SEOUL, Feb. 22 (UPI) -- Former National Assembly Speaker Park Hee-tae and former presidential aide Kim Hyo-jae have been indicted for their alleged involvement in a political bribery scandal.
Park was indicted for allegedly bribing a fellow ruling party politician when Park was running for election as chairman of the Grand National Party, now called the Saenuri Party, in 2008, a Yonhap News Agency report said.
Kim allegedly was a key player in the scandal while he was helping Park work to win the chairmanship. Envelopes of money were allegedly distributed to Grand National Party politicians, including one member, Koh Seung-duk, the Yonhap report said.
In 2010, Park left his job as chairman of the party to become speaker of the National Assembly.
Park has denied the bribery allegations since Koh raised them in early January.
Koh said Park's aide delivered to his office envelopes containing around $2,670 in cash and Park's name card right before the July party convention in 2008. Koh said he returned the money to Park's aide, the Yonhap report said.
The indictments come after nearly two months investigation by police and Kim's resignation earlier this month. Kim was the senior political affairs secretary to President Lee Myung-bak.
Lee accepted Kim's resignation after it became known police wanted to interview him in connection with the bribery allegations, Yonhap reported at the time.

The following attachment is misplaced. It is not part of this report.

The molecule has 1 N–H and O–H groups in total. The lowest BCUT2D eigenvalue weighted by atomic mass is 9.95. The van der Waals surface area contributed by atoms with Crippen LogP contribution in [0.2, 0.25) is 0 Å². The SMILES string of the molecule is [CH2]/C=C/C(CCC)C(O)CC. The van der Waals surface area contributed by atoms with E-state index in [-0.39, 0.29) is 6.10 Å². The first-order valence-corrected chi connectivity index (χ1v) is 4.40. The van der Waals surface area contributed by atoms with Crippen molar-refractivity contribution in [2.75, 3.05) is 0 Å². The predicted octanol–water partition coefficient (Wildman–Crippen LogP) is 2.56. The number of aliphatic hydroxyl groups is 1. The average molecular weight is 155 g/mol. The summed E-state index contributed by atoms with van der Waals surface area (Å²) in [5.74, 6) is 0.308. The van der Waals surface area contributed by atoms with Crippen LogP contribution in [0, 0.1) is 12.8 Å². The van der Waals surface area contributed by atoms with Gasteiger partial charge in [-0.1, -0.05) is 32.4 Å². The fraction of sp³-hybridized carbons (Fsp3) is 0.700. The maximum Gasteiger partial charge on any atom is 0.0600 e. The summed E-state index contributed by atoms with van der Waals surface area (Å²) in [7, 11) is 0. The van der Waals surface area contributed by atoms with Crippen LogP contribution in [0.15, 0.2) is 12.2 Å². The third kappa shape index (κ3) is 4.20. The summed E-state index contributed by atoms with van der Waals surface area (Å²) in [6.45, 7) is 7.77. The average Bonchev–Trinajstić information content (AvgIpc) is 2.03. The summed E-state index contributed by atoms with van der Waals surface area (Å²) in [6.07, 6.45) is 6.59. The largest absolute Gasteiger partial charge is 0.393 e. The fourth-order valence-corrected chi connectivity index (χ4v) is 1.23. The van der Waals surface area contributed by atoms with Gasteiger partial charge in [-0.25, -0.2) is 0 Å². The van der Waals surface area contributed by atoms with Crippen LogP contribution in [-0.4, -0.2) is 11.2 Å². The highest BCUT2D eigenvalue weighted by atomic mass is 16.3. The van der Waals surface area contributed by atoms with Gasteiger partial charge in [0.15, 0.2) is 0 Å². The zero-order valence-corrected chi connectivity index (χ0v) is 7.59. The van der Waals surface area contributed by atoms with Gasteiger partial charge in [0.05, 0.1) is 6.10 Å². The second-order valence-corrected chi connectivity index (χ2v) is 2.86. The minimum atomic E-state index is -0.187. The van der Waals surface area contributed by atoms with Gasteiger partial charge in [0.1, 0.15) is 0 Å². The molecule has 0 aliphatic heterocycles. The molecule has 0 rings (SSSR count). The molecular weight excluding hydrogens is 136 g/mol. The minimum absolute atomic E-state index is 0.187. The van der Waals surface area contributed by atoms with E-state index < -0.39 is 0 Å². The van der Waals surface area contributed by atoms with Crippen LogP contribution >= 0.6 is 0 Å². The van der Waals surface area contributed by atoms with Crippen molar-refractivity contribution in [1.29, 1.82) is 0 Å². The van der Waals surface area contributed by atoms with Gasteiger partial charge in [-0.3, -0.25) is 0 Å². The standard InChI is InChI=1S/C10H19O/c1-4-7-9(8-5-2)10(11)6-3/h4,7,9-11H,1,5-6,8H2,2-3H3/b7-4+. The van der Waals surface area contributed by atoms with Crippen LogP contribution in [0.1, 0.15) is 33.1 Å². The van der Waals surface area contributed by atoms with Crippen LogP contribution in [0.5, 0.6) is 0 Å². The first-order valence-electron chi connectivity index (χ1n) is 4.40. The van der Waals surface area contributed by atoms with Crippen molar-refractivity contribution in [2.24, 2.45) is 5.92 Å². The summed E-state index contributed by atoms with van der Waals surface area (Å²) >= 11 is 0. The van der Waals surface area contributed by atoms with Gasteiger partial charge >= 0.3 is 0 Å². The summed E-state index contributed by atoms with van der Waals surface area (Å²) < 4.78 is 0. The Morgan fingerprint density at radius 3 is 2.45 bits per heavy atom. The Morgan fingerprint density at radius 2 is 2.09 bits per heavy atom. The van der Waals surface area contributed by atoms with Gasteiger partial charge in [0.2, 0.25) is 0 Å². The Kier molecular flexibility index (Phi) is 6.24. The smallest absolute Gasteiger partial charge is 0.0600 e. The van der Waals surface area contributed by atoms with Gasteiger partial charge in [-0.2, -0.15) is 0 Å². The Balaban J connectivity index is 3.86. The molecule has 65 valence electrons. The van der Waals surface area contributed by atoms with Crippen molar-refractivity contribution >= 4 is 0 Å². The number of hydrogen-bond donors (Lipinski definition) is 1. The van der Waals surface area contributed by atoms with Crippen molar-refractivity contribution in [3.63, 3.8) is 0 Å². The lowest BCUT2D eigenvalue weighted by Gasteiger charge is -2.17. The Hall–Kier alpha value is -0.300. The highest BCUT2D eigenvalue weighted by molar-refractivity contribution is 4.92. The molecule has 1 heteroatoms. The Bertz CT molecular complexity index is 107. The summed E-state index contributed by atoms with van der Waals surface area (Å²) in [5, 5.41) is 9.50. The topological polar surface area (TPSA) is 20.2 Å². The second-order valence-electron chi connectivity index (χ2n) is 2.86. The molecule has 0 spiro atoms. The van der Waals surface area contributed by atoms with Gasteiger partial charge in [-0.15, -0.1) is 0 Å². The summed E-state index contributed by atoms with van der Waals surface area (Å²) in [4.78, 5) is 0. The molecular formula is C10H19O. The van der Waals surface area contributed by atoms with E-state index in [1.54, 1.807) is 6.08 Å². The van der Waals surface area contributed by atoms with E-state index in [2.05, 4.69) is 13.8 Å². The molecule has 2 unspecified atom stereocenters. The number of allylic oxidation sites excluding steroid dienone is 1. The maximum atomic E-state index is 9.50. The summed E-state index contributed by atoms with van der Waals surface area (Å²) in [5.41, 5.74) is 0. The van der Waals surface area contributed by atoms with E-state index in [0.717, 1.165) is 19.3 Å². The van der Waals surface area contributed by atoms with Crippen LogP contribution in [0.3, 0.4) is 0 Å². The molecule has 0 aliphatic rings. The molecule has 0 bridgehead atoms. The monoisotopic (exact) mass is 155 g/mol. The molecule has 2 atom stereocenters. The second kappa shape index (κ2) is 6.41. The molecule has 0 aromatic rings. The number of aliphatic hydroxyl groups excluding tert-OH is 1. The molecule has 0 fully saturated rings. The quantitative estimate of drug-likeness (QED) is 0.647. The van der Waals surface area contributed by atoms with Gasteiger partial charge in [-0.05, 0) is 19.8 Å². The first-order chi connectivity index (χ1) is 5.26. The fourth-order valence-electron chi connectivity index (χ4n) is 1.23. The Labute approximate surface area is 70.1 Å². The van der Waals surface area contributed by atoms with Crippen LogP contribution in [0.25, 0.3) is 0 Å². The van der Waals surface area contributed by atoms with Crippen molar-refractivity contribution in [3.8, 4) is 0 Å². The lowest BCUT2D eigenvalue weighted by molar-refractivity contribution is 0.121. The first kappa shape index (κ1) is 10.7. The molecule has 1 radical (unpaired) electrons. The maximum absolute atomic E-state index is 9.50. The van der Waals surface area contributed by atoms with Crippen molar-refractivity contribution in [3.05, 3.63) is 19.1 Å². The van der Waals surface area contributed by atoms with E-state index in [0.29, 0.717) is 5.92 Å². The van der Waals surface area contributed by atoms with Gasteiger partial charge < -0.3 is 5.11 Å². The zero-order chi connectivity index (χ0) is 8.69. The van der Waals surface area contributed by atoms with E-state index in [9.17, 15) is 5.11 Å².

Park could be sentenced to three years in prison if found guilty but prosecutors have admitted difficulties in building a case.
"We were striving to find out which lawmakers other than Koh took bribes (from Park) but couldn't do it because of their reluctance to come out," a prosecution official said. "Investigations into bank accounts were also fruitless because the bribes were delivered in cash."
The indictment of Park marks the first official charges ever brought against a parliamentary speaker, Yonhap said.
Also, the indictment of Kim, a former section editor with Chosun Ilbo newspaper, is another in a line of journalists who have moved into political advisory roles only to become victims of scandals, an opinion piece in the independent newspaper Hankyoreh said earlier this month.
"Reporters who cozied up to powerful politicians are going down with them," said senior Hankyoreh staff writer Kim Do-hyung. "The very press figures who should be cleanest of all are leading the way in illegalities and corruption."
Park and Kim deny the charges and aren't in detention.